For me I think that most of my issues stem from the art, or more precisely, from how different the art was to the previous issue. I can forgive the slightly bizarre looking Tony Stark, it is his comic and everyone knows who he is supposed to be, but when you are introducing new characters (face-mask-less Doctor Doom and Doctor Amara Perera) you really need them to actually look like the character did the last time you saw them, otherwise you just assume it is someone else.

Unfortunately I think this issue is spoilt by some very unsubtle photo-tracing, but Bendis is still writing a good story. Perhaps this will improve in the coming issues, or maybe I need to wait for the artist to change before I can enjoy this book again without playing ‘spot the reference.’

Story – 8/10
Art – 5/10

* I always fall foul of international naming conversions, by ‘Indian’ I mean – coming from the Indian Sub-continent, not the Native American variety.


Nova #4 – Review

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by Etienne Paul, CMRO Editor

Written by Sean Ryan with Art by Cory Smith and David Curiel

Published February 2016

Nova 004 aSynopsis – The Nova/Miles/ Khan team up is in full swing beating up monsters, fighting with mole-persons and generally wrecking the underground.

There is nothing about this book that could ever top the cover. I don’t care if it was the greatest piece of writing ever, or a complete steaming pile of trash, the cover makes me love this book. If you are not familiar with it I will explain; it is a play on the cover of Fantastic Four #1, the start of the Silver age of Marvel comics, the issue that created everything we now think of as ‘Marvel.’

That cover has specific meaning for me, as well as in its own right. The site I write for is the Complete Marvel Reading Order, it’s there to help people read from start to finish the complete history of Marvel comics. Because this is the first issue in the line, it is an image I have seen 1000’s of times, every time I look at the order, it is the first picture I see. And this cover homages it perfectly.

So onto the issue at hand, the comic inside that modern classic cover; it’s ok. Bit of a let down with that sort of build up I will grant you. It starts off feeling like another Avengers team up, but you start to realise that the other two are merely window dressing. It quickly devolves into the standard Nova getting himself into trouble routine that this book has become, which is not intrinsically bad, but it is getting a bit repetitious. Nova gets into trouble, Nova is rescued/escapes, Nova goes home to learn he has screwed up his family again, Nova learns his lesson and comes back to fight the bad guy. Every arc of the book has followed that exact pattern.

I think my biggest issue is that this series, along with Ms. Marvel, Spider-Man an a whole host of recent series revolving around teenage heroes is that we are crying out for another Avengers Academy series. The X-Men books have had so much success with ‘school’ books where the young mutants can raise havoc without being constantly required to worry about their home life. Of course some of that is entertaining and some young mutants have been left to fend for themselves, but when it happens in every single ‘young’ Avengers series, it gets a bit tiresome.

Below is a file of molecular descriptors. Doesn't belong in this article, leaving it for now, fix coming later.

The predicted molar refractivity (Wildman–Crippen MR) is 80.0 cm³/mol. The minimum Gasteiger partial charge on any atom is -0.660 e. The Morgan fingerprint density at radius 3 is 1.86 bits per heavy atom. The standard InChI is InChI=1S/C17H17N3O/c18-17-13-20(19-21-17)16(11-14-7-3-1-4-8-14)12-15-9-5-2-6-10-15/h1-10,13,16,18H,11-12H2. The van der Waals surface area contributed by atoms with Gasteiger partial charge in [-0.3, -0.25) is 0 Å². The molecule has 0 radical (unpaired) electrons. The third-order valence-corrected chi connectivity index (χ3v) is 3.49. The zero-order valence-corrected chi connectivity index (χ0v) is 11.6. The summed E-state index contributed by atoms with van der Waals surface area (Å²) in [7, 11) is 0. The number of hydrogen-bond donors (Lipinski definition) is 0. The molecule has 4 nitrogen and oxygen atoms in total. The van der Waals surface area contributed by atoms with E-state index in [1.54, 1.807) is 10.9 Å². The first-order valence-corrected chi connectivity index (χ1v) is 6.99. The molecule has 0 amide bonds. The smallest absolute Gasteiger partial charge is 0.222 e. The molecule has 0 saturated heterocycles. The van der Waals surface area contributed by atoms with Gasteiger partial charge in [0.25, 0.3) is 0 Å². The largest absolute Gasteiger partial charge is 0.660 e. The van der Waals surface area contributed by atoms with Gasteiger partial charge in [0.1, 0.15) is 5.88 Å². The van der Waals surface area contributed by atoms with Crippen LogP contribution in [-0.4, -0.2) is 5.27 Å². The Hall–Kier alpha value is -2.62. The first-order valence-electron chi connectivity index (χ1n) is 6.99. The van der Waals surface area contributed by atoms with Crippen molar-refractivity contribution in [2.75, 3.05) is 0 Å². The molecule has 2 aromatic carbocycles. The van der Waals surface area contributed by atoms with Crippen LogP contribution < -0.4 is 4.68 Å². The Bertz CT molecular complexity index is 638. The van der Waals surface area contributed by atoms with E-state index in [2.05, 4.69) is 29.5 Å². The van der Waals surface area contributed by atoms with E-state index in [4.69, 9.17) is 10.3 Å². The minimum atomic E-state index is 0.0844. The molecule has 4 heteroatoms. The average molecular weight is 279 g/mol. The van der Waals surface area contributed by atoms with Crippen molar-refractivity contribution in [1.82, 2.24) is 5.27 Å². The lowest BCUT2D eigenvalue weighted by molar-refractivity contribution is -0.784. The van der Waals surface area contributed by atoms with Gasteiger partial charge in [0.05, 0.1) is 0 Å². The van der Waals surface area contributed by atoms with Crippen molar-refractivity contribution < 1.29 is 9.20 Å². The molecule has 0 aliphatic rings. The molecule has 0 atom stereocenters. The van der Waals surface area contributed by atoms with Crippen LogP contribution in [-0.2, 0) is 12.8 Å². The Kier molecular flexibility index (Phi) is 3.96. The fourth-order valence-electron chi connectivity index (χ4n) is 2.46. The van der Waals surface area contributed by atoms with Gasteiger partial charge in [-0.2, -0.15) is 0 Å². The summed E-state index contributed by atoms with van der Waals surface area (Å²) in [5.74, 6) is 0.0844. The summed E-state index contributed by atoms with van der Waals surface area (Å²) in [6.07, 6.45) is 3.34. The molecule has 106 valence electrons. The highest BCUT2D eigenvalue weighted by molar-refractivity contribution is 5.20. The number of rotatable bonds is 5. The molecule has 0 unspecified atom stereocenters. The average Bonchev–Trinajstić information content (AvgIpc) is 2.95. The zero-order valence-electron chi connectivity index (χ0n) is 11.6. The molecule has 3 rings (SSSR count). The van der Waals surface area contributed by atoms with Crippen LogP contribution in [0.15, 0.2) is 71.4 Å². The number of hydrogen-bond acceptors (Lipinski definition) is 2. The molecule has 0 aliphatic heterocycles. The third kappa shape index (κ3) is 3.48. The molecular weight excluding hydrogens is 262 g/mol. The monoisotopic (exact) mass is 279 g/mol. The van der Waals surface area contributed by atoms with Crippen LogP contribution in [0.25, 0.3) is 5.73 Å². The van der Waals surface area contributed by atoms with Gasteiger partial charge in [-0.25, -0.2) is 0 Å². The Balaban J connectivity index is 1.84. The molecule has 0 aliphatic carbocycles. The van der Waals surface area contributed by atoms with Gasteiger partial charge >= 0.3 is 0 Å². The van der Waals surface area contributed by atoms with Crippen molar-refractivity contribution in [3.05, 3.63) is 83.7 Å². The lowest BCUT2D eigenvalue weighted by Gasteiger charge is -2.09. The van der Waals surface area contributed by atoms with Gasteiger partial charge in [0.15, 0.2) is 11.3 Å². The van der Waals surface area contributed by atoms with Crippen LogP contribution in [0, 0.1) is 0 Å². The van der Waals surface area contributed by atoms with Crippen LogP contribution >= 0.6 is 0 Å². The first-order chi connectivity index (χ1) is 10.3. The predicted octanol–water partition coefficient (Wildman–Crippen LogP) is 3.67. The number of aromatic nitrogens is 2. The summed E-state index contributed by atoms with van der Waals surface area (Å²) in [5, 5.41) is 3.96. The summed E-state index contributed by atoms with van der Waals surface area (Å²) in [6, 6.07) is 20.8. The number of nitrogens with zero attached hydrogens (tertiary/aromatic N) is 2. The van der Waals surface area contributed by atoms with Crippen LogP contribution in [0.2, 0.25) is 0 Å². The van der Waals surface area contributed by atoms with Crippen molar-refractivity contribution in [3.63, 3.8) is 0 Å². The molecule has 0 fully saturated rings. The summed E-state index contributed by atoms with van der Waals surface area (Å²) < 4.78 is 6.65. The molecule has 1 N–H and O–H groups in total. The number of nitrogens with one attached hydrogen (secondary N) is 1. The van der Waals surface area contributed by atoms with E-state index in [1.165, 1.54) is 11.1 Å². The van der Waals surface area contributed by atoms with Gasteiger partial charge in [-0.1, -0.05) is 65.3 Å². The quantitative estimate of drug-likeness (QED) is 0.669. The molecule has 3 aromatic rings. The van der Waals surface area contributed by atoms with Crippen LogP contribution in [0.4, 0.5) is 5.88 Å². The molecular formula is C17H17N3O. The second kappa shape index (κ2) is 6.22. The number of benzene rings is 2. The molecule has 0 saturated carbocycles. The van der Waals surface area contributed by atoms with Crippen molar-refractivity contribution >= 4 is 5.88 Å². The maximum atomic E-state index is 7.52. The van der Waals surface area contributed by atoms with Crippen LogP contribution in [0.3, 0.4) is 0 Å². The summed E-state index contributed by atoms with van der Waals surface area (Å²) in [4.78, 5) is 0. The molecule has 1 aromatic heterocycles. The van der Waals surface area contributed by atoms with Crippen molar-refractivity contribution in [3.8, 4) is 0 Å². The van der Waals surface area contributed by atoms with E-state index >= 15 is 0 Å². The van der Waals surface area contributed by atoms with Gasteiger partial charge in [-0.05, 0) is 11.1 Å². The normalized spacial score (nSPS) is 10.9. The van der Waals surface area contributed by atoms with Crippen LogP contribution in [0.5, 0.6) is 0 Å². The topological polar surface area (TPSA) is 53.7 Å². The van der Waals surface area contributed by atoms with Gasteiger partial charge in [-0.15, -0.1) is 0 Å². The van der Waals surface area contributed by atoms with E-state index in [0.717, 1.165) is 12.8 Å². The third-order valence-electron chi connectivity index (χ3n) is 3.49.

Story – 7/10
Art – 8/10 (cover gets 10/10)


Uncanny X-Men #3 – Review

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by Etienne Paul, CMRO Editor

Written by Cullen Bunn with Art by Greg Land, Jay Leisten and Nolan Woodard

Published February 2016

Uncanny X-Men 003 aSynopsis – In their quest to save the mutant healers from the ravages of ‘The Riders’ Magneto has to get his hands dirty.

I am starting to really like this series and that is surprising because I was quite on the fence at first. They have an interesting team that has been pulled together by circumstance rather than by any innate connection between them and that leads to all manner of conflicts.

This is actually quite a dream team up, both in the comic and in the real world. Cullen Bunn is on the cusp of becoming one of Marvels mainstay writers and having an X-team in his hands is a really exciting prospect. On the other hand Greg Land has a terrible reputation, however it has been completely unfounded so far in this series. Gone are the long lingering looks at full frontal female nudity* and in are wide thin panels that focus on the characters faces. However his reputation for ‘copying’ seems deminished in this series as the faces are all character appropriate and very consistent.

This is for me, a perfect anti-hero X-Men series; Magneto doing anything he can to get the job done, a tormented Creed trying to go straight and Psylocke acting as the conscience and heart of the team. Given Elizabeth’s ‘chequered’ past you can understand why having her as the teams conscience makes this quite an entertaining prospect.

What I really appreciate here is the ‘reality’ of what is going on, Magneto is not pulling his punches, he quite literally rips a man in half on panel in this issue. I like it when comics do that and we are not left with the bad guys licking their wounds and running away with the heroes shaking their fists at them as they go. This is the sort of effect that you would get if you put together an arch angel, psychic assassin, master of magnetism and a caged animal into one team; carnage, death and destruction.